Locrian♮2

Difficulty: Spectrum

The sixth mode of the Melodic Minor Scale is called the Locrian ♮2 (natural 2). Some call it the Locrian #2 which I fear is misleading, the 2nd degree of the Locrian is flat, but we're putting it back to its natural state not raising it.

The 'point' of this mode I guess is to play over min7b5 chords when you don't want the dissonance that you get from the b2 that occurs in the Locrian Mode (7th mode of the Major Scale). I tried real hard to get along with it, but the regular Locrian just sits better to my ear most of the time.

The scale formula for the Locrian Natural 2 is below, it describes the interval distances between each note of the scale. Note the 4 Tones in a row that help give this scale it's unique quality.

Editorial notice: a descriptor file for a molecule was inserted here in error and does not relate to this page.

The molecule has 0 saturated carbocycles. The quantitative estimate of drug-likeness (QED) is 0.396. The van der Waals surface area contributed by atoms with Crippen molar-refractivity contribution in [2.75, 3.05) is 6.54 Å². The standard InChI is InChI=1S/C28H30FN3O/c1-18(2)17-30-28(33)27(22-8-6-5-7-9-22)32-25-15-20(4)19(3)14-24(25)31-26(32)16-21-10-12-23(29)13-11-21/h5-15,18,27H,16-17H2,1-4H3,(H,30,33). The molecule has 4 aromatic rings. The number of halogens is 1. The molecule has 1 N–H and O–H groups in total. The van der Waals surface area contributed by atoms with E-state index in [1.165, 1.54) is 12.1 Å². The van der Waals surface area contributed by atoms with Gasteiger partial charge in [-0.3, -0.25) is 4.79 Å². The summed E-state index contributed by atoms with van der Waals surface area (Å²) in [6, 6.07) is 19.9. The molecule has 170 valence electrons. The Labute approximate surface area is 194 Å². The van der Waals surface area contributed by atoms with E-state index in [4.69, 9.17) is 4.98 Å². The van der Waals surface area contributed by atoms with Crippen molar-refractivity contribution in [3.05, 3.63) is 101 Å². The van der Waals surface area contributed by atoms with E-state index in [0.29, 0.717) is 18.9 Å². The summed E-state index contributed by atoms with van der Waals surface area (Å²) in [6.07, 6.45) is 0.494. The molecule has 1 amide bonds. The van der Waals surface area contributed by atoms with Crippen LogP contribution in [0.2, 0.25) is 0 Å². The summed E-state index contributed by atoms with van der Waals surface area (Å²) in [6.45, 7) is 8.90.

T

 

S

 

T

 

S

 

T

 

T

 

T

 

1

 

2

 

3

 

4

 

5

 

6

 

7

 

8


T = Tone [whole step] • S = Semitone [half step]

Comparison With Major Scale

Scales are always compared to the Major Scale to find the intervals used.

 

I

II

III

IV

V

VI

VII

I

C Major Scale

C

D

E

F

G

A

B

C

C Locrian♮2

C

D

Eb

Fb

Gb

Ab

Bb

C

Equation

1

2

b3

b4

b5

b6

b7

1

As the name suggests it's easiest to think of this as a Locrian Mode with a natural 2nd.

Chords And Extensions

Because we're thinking modally here we're looking at the individual chords you might use this scale over not the Chords In The Key of the Melodic Minor Scale.

This scale is played over min7b5 chords or (less common, but with a better fit) a min9b5 chord. I'd suggest getting a vamp (looper pedal!) of a min7b5 chord and then experiment with regular Locrian and then this and see what flicks your switch!

Melodic Minor Scale Modes

- LESSON STEPS -

Found an issue?

Please submit it. This will help me make constant improvements to better your experience.